Have kids? How you can still travel via bike It's no secret that Portland has a love affair with bicycles, but what to do when your kids are too young to ride on their own? With all the fun and functional new biking systems on the market, becoming a parent doesn't mean you have to let your bicycle grow cobwebs. There's a rig for every family, from the simple and relatively inexpensive baby seat to the snazzy Bakfiet, a Dutch cargo bike made for serious hauling.
Best choices for babies and toddlers are attachable seats, trailers or the cargo bike. At age 4 or 5, children may be ready to try a tag-along, family tandem or an Xtracycle. While there's no hard and fast rule for when to switch kids to a more independent riding system, Martina Fahrner, co-owner of CleverCycles in Southeast Portland, offers some advice. "You really need to use your parent instinct," she says. "You know your child's development and what they're comfortable with." ( Read more.)
Many would-be bicycle commuters have the challenge of needing to transport kids; and many bicycle commuters are children on their way to school. This article from Portland offers a great overview of bicycle travel options with children, considering options such as tandems, trail-a-bikes or tag-alongs, trailers, bicycle seats, long-frame utility bicycles, and the fun-to-ride Bakfiet. No matter how old your child is, there is a way to bicycle commute with kids.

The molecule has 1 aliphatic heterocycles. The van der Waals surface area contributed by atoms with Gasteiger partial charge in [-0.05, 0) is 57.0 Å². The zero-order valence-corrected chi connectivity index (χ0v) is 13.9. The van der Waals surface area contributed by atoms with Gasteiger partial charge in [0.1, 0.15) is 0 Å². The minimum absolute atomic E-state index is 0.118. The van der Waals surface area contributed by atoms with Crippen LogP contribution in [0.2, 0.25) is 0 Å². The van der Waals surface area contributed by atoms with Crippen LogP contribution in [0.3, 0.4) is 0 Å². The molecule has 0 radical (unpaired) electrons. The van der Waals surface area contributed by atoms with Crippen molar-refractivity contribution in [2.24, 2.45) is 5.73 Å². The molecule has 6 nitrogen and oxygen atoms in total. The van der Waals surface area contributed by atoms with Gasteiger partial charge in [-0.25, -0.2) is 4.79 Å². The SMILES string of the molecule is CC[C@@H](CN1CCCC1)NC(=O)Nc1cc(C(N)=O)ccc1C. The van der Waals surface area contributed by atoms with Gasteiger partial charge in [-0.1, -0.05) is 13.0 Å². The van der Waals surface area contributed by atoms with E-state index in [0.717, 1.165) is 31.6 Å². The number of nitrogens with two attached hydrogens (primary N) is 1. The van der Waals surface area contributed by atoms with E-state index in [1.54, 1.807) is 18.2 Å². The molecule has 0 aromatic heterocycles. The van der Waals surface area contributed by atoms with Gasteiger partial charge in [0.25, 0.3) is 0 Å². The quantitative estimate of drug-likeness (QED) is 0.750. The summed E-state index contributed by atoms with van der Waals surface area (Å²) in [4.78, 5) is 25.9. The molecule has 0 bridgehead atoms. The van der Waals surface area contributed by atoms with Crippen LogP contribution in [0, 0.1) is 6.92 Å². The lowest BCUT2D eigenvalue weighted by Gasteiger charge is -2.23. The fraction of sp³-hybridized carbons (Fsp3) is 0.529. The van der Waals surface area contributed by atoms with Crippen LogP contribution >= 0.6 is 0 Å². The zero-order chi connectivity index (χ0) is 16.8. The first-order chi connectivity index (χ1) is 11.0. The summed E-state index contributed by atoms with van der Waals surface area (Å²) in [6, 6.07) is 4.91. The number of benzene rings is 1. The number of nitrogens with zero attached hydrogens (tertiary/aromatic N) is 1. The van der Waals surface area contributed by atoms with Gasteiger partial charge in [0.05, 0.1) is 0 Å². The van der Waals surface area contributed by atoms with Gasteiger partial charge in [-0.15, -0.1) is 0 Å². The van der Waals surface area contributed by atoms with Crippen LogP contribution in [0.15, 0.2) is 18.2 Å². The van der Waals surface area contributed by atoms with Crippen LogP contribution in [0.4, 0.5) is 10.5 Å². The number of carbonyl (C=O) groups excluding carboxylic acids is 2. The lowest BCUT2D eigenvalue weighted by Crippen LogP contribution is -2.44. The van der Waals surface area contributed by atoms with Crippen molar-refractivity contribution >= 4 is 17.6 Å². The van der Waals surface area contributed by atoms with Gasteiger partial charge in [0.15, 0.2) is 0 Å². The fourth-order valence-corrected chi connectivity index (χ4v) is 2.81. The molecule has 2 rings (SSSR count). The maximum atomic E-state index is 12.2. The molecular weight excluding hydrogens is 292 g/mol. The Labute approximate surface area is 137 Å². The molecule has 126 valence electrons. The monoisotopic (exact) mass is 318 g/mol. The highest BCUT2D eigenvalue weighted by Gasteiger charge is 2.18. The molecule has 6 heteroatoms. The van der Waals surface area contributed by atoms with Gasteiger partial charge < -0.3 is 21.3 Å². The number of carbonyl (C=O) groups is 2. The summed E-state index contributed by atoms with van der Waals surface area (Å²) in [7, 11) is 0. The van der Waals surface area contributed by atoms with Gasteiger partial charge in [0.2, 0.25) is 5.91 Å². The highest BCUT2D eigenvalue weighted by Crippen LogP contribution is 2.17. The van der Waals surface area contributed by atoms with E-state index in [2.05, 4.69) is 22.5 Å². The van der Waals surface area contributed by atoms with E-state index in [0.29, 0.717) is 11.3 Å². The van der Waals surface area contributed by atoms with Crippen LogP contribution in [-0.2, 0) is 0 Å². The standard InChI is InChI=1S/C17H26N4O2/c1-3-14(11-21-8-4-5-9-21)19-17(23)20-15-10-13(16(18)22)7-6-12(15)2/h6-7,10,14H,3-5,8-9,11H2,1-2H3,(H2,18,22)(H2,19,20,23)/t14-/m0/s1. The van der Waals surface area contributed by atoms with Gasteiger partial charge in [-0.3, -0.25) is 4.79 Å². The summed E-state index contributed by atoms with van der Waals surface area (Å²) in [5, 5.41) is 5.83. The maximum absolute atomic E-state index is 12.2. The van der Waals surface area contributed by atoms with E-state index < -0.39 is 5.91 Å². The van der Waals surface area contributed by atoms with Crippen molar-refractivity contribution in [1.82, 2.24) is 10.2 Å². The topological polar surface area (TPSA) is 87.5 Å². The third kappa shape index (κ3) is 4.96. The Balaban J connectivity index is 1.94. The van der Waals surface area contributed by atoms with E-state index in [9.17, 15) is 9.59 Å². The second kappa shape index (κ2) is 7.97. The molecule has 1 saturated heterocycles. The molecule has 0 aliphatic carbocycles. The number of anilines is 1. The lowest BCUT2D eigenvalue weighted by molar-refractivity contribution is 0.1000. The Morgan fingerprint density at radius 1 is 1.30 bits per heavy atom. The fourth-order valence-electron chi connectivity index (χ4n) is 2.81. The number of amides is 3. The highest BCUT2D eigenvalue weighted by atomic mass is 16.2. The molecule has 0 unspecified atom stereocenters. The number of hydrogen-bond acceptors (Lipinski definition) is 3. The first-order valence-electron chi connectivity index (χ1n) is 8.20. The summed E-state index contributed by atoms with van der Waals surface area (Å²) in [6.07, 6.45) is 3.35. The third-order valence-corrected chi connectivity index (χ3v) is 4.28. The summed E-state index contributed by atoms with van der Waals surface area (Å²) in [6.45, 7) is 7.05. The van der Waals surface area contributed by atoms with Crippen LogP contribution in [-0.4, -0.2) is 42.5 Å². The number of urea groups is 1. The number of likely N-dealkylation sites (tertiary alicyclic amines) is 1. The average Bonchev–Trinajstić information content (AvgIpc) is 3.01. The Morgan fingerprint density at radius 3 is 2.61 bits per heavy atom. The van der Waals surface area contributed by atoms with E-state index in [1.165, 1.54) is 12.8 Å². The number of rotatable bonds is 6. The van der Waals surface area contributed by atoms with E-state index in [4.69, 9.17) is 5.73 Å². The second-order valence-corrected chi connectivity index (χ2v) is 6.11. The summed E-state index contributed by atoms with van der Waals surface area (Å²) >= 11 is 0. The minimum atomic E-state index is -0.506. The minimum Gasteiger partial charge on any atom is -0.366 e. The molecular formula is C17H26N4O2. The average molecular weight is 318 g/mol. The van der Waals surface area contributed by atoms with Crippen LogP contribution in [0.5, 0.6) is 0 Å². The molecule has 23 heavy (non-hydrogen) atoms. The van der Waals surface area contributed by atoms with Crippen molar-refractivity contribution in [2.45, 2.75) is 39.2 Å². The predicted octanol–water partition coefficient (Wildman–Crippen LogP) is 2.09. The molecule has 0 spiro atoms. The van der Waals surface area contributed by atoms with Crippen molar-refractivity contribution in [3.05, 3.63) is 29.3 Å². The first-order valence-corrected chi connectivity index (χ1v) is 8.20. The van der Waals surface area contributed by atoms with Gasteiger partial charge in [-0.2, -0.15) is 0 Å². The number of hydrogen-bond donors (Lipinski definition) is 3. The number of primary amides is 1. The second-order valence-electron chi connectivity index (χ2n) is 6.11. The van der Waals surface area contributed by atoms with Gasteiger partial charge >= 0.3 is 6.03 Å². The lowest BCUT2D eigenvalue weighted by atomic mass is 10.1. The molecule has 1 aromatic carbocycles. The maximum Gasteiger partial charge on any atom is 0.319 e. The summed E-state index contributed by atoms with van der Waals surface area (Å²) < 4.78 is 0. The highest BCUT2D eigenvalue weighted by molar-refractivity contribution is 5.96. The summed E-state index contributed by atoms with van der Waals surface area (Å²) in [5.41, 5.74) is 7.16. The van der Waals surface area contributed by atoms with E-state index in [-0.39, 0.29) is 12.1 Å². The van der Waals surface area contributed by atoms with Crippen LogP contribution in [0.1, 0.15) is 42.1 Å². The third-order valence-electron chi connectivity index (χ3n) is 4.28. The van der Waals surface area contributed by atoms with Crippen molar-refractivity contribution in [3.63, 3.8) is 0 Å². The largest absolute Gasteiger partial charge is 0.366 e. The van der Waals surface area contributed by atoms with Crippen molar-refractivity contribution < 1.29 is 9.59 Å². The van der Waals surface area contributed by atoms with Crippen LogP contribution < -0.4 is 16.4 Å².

This is the kind of story we can only hope to see more of in the major media, with practical "how-to" information on bicycling for transportation. Americans are likely to be relatively poorer in the next few years. Gas prices are unlikely to go down, especially with an increasingly weaker dollar. The new Bicycle Commuter Act passed by Congress offers a possible cash inducement to bicyclists. Together, these factors among others mean more people will be looking very seriously at the bicycle as a means of transportation in future months. They'll be grateful for helpful articles such as this one.